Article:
The first episode of season four gave us a glimpse into the beginnings of a new advertising agency with a familiar cast of characters and a few new faces. Sterling Cooper Draper Pryce seems to be off to an acceptable but not spectacular debut. While starting a new ad agency might have been relatively easy, building a successful, enduring agency was far from a walk in the park. The need to do whatever it takes to keep the doors open while showcasing and enhancing the agency’s creative reputation was, and still is, the essential driving force in building an agency. Bert reminded everyone how fragile this can be when he announced that one client, Lucky Strike, accounted for 71% of the agency’s revenue. While it was not unusual for an ad agency’s fortunes to be in the hands of one, two, or perhaps three clients, this level of dominance was particularly troubling...and it was with a client that was coming under increased regulatory pressure.
Don's New Reality
The struggle to get new clients and the urgent need to keep the existing ones happy was very real and it put new pressures on everyone. Additionally, these high powered Mad Men were now operating in a radically different environment than Sterling Cooper. The agency was much smaller, with fewer resources, leaner expense accounts, a compacted hierarchy, and dependent on codependent relationships. Leadership, visible, talked about work, risk taking and creative reputation mattered more than ever. At a critical moment Don rose to the occasion. He decided to step up and step out by declaring himself the “voice” and personification of Sterling Cooper Draper Pryce. Don’s move created a new level of expectations by which he would be judged (by himself and others) and it set the stage for a whole net set of office dynamics and politics. Here’s how some of this played out in episode two.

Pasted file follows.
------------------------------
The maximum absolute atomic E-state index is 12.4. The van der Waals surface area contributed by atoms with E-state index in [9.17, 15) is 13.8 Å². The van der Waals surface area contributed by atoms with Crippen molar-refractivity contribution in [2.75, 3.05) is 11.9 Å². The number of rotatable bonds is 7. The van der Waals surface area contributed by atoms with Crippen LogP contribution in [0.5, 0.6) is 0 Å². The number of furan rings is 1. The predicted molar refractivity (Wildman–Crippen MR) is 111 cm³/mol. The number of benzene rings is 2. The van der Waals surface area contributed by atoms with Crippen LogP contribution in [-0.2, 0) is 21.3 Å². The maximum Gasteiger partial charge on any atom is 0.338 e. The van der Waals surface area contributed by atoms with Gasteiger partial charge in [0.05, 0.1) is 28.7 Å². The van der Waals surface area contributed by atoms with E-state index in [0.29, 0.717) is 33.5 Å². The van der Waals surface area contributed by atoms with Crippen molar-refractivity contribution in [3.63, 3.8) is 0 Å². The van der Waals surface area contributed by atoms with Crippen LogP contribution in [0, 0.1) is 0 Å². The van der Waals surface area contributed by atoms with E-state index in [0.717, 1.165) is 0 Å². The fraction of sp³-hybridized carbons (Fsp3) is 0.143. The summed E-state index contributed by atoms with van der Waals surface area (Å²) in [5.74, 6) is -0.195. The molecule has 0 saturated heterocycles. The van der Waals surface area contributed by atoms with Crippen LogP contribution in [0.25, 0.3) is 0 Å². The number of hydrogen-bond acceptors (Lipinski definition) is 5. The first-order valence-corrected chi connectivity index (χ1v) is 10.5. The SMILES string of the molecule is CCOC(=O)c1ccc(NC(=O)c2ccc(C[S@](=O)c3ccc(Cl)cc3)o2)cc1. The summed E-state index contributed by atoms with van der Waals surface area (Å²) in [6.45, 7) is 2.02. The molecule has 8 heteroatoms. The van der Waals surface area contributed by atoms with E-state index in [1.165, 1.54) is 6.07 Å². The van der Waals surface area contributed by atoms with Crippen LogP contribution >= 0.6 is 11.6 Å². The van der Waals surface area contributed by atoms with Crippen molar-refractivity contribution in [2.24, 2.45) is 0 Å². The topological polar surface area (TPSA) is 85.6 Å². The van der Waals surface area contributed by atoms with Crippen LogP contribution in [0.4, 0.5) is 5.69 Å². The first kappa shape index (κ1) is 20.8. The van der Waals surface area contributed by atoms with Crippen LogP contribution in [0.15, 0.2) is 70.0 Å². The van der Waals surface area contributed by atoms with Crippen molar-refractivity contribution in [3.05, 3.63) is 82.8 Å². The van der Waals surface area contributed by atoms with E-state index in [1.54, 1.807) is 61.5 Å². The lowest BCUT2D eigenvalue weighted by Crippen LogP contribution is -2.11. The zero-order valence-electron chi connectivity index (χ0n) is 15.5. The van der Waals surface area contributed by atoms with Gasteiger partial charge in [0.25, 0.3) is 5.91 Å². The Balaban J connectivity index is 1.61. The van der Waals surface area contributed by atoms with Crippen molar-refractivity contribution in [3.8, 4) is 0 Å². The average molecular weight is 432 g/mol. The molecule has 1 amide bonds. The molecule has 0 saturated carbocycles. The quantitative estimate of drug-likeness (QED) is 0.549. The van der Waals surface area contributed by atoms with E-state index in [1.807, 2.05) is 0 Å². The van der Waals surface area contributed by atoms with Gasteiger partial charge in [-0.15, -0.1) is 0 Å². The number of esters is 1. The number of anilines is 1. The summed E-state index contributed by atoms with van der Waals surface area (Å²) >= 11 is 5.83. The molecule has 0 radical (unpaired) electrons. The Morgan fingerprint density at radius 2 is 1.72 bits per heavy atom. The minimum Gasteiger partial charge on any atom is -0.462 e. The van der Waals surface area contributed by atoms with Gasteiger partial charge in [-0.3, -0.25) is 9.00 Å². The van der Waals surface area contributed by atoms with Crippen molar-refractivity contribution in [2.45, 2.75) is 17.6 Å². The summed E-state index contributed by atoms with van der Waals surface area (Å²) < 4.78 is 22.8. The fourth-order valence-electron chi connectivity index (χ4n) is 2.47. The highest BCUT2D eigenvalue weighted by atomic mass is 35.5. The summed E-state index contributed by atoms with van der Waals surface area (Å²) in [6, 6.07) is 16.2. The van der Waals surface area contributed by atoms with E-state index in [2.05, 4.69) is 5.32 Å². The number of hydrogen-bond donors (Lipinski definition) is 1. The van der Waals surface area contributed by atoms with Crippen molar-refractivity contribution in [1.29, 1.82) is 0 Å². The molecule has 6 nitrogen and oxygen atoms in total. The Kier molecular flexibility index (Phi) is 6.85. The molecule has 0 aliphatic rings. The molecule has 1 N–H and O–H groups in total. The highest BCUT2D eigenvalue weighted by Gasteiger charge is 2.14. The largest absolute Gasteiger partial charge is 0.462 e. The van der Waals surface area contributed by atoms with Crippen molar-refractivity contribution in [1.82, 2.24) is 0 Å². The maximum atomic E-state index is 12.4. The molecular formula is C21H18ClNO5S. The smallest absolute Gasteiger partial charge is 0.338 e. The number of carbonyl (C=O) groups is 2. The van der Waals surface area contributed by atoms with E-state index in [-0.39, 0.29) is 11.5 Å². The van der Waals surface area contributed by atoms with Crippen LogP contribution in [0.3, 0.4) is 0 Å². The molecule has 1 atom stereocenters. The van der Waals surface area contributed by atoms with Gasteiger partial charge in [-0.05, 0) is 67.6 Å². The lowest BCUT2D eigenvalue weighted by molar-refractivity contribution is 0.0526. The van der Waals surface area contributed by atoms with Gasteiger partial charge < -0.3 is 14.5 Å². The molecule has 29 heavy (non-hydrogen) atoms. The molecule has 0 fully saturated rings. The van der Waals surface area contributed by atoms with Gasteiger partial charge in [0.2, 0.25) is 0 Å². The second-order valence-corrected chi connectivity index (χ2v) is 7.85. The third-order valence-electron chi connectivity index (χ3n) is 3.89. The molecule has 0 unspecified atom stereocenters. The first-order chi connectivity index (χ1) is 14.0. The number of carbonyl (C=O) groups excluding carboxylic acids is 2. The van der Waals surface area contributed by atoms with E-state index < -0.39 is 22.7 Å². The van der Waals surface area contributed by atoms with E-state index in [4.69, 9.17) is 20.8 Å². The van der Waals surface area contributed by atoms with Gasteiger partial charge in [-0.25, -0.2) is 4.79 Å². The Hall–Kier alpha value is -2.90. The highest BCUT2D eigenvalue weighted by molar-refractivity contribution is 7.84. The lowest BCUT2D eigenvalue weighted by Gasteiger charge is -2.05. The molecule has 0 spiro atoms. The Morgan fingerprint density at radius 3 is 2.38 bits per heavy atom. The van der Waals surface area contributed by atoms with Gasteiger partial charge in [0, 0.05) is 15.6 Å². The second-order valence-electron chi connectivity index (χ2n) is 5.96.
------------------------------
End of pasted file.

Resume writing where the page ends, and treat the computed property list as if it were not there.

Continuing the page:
A New Client With Some Strings Attached
There is a truism in the agency business. Clients hire agencies but the business is built on the relationships with the people that do the work and deliver the goods. Sometimes these people relationships become more important than the agency. When key people change jobs or strike out on their own clients occasionally will move with them. While this still happens today, it was more prevalent in the Mad Men days. The Freddy Rumsen/Ponds cold cream scenario that unfolded in this episode is revealing in a few ways. When Freddy dangled the two million dollar Ponds account in front of Roger Sterling he was welcomed back to the new agency as a reformed man. But, he had some very specific conditions. No Pete Campbell as the account person (payback time), he would be the creative front man, and he wanted to work with Peggy. Given the agency’s tight financial conditions, money trumped loyalty and creative control.